If you can go into that space and disrupt a few little things. And say, "Hey look. Wait look. This is a genre and we can vary this up a little bit. We can add some other things. Some other things that we threw out, we can bring back in."
You know I remember in the, in the 90's it felt very provocative or transgressive to [use] a fuzz guitar. You know one of those thin little 60's fuzz guitars in a song. Because at the time guitars were big and loud. It was either punk music or grunge or heavy metal. So, you can add those little things and they're slightly different ways of doing the same thing.
Well, that's what 'WOW' is right? Your tribute to Trap.
Yeah. Which I avoided for years ... You know what's interesting – once something becomes part of the musical vernacular it is seductive to go and join that thing. But at the same time it feels like ... You don't want to just be jumping on some sort of band wagon either.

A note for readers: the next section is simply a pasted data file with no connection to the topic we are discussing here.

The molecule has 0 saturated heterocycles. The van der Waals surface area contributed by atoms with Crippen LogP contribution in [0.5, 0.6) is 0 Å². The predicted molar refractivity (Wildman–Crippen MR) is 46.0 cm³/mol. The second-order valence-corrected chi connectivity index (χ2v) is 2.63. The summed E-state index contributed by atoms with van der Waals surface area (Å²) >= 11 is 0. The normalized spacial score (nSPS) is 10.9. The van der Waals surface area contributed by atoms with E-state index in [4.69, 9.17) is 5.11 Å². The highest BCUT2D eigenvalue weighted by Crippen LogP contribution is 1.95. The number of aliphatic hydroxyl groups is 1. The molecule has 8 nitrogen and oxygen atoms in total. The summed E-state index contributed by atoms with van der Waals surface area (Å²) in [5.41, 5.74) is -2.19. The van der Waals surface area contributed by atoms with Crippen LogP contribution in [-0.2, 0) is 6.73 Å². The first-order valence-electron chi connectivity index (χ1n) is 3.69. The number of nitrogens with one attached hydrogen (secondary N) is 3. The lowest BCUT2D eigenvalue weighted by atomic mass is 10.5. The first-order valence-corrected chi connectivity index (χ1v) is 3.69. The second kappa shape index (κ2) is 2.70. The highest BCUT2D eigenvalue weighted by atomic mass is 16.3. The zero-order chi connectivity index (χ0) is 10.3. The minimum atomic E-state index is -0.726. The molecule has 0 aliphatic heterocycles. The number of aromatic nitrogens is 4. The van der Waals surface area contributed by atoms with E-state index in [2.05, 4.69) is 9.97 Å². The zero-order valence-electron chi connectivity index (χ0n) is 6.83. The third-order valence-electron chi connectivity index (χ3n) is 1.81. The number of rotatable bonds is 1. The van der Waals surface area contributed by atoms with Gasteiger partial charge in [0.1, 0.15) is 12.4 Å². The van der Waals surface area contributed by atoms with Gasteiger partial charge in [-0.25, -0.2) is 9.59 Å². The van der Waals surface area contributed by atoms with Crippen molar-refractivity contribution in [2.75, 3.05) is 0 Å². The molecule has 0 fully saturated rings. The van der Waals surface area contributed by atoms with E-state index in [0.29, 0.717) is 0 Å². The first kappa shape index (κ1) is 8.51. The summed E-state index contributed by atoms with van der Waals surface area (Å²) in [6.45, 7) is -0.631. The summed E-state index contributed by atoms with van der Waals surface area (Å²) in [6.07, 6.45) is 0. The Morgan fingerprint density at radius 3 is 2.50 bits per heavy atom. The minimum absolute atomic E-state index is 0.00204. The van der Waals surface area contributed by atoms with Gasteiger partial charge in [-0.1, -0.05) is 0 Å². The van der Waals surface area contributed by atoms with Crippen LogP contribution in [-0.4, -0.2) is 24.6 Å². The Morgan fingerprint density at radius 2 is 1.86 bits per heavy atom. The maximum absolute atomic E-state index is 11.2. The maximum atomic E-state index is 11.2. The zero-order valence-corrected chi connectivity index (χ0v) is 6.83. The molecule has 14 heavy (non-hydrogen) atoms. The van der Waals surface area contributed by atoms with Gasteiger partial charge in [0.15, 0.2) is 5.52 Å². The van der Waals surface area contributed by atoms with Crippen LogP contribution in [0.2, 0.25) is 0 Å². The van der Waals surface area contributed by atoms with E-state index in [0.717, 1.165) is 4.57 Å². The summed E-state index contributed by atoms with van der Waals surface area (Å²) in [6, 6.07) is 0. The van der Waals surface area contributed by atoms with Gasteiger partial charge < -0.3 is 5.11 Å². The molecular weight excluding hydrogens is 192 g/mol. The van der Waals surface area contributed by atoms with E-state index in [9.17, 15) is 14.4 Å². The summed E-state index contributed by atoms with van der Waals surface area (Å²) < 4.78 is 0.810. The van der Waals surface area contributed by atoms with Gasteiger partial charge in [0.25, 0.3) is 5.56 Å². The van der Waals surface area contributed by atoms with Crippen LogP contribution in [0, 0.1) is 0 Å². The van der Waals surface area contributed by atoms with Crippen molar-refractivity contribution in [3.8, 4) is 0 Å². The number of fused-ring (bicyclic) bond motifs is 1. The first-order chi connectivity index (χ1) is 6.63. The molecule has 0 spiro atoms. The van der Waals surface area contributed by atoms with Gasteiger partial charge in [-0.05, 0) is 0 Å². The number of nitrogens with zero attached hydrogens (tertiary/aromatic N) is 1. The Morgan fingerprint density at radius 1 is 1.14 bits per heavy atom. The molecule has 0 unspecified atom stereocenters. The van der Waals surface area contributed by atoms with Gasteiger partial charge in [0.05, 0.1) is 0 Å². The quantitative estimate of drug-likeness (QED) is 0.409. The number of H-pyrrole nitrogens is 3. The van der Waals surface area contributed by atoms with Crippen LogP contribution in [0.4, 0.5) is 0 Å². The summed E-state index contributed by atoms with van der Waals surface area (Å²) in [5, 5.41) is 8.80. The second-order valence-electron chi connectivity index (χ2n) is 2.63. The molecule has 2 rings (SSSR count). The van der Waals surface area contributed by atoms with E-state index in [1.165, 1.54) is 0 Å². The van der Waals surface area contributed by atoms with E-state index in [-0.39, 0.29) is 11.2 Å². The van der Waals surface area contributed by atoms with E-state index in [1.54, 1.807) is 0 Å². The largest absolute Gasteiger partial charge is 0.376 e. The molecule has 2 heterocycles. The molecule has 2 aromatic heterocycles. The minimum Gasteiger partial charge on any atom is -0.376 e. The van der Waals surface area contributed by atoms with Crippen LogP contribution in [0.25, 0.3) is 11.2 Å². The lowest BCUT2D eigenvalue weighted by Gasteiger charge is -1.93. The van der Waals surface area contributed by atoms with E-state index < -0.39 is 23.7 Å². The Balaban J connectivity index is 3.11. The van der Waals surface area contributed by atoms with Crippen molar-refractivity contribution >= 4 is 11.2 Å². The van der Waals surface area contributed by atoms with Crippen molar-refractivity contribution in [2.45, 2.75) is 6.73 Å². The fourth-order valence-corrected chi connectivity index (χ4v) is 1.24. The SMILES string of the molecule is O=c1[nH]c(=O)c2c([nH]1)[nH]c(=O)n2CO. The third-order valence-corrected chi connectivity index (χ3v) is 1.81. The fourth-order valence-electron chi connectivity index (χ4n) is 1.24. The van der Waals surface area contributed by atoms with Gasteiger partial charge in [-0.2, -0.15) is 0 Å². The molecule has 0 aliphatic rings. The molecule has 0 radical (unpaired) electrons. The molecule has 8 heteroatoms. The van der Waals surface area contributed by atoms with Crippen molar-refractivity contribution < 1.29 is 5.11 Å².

And the song 'WOW' was something that just came out years after that music was emerging. And it had something slightly off, you know, the fact that there was some element of like an 808 being the trap thing, was, not like the center of what the song is, you know.
It just happened to add to that sort of unusualness of what was happening. And I think that's the push pull, you know? There is that beauty of engaging with the music of your time. But there's also the danger of it being very dated. And my favorite artists were the ones who were somehow able to be in and out of that at the same time, whether it was the Beatles.
I mean you can listen to a hundred bands from the exact same time as the Beatles, who were working in the same genre and somehow their music has dated and the Beatles' hasn't. Bowie doing disco, you know, he did disco, so did The Stones ... And somehow it's not dated, you know.